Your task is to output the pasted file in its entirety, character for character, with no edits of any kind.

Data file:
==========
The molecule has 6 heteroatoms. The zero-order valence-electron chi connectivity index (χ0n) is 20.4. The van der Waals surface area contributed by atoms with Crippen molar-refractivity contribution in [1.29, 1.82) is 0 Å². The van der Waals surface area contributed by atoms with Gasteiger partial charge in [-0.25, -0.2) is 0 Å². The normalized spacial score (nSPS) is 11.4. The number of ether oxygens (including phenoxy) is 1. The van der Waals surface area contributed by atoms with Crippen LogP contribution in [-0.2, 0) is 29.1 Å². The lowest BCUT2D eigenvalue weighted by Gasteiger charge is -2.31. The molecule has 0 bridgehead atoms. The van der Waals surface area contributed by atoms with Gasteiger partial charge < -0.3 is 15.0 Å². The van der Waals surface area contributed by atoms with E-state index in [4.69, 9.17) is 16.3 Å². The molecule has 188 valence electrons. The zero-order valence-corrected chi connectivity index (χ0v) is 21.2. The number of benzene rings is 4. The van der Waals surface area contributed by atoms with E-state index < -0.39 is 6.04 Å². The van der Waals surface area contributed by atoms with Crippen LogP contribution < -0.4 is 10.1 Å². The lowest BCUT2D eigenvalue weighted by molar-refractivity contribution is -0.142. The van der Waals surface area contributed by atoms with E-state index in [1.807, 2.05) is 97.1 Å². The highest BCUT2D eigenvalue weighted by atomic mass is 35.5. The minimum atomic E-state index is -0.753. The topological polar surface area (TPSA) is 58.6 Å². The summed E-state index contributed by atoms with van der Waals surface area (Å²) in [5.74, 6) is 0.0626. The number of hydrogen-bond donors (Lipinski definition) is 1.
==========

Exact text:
The molecule has 6 heteroatoms. The zero-order valence-electron chi connectivity index (χ0n) is 20.4. The van der Waals surface area contributed by atoms with Crippen molar-refractivity contribution in [1.29, 1.82) is 0 Å². The van der Waals surface area contributed by atoms with Gasteiger partial charge in [-0.25, -0.2) is 0 Å². The normalized spacial score (nSPS) is 11.4. The number of ether oxygens (including phenoxy) is 1. The van der Waals surface area contributed by atoms with Crippen LogP contribution in [-0.2, 0) is 29.1 Å². The lowest BCUT2D eigenvalue weighted by Gasteiger charge is -2.31. The molecule has 0 bridgehead atoms. The van der Waals surface area contributed by atoms with Gasteiger partial charge < -0.3 is 15.0 Å². The van der Waals surface area contributed by atoms with E-state index in [4.69, 9.17) is 16.3 Å². The molecule has 188 valence electrons. The zero-order valence-corrected chi connectivity index (χ0v) is 21.2. The number of benzene rings is 4. The van der Waals surface area contributed by atoms with E-state index < -0.39 is 6.04 Å². The van der Waals surface area contributed by atoms with Crippen LogP contribution < -0.4 is 10.1 Å². The lowest BCUT2D eigenvalue weighted by molar-refractivity contribution is -0.142. The van der Waals surface area contributed by atoms with E-state index in [1.807, 2.05) is 97.1 Å². The highest BCUT2D eigenvalue weighted by atomic mass is 35.5. The minimum atomic E-state index is -0.753. The topological polar surface area (TPSA) is 58.6 Å². The summed E-state index contributed by atoms with van der Waals surface area (Å²) in [5.74, 6) is 0.0626. The number of hydrogen-bond donors (Lipinski definition) is 1.